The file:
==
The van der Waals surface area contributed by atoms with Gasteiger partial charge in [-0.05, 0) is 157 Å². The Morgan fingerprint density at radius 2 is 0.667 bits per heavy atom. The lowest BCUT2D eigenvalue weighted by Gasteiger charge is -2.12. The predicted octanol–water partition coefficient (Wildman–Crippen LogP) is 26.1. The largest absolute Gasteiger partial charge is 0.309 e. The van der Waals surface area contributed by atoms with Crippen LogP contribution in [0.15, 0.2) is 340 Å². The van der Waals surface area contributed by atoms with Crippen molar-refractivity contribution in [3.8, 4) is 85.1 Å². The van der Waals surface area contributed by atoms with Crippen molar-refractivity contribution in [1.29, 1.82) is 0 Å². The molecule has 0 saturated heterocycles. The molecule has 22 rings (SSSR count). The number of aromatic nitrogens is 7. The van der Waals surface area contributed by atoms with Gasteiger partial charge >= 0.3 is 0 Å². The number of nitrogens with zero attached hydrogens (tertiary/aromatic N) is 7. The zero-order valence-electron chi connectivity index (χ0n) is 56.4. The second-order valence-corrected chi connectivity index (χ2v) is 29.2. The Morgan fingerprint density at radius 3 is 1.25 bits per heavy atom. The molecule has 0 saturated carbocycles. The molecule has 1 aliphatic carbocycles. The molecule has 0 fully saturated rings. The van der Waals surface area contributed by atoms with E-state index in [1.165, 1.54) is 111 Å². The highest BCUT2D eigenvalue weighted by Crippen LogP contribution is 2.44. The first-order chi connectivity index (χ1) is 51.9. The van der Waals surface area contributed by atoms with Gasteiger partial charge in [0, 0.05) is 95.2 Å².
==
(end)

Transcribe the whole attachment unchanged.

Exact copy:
The van der Waals surface area contributed by atoms with Gasteiger partial charge in [-0.05, 0) is 157 Å². The Morgan fingerprint density at radius 2 is 0.667 bits per heavy atom. The lowest BCUT2D eigenvalue weighted by Gasteiger charge is -2.12. The predicted octanol–water partition coefficient (Wildman–Crippen LogP) is 26.1. The largest absolute Gasteiger partial charge is 0.309 e. The van der Waals surface area contributed by atoms with Crippen LogP contribution in [0.15, 0.2) is 340 Å². The van der Waals surface area contributed by atoms with Crippen molar-refractivity contribution in [3.8, 4) is 85.1 Å². The van der Waals surface area contributed by atoms with Crippen molar-refractivity contribution in [1.29, 1.82) is 0 Å². The molecule has 0 saturated heterocycles. The molecule has 22 rings (SSSR count). The number of aromatic nitrogens is 7. The van der Waals surface area contributed by atoms with Gasteiger partial charge >= 0.3 is 0 Å². The number of nitrogens with zero attached hydrogens (tertiary/aromatic N) is 7. The zero-order valence-electron chi connectivity index (χ0n) is 56.4. The second-order valence-corrected chi connectivity index (χ2v) is 29.2. The Morgan fingerprint density at radius 3 is 1.25 bits per heavy atom. The molecule has 0 saturated carbocycles. The molecule has 1 aliphatic carbocycles. The molecule has 0 fully saturated rings. The van der Waals surface area contributed by atoms with E-state index in [1.165, 1.54) is 111 Å². The highest BCUT2D eigenvalue weighted by Crippen LogP contribution is 2.44. The first-order chi connectivity index (χ1) is 51.9. The van der Waals surface area contributed by atoms with Gasteiger partial charge in [0, 0.05) is 95.2 Å².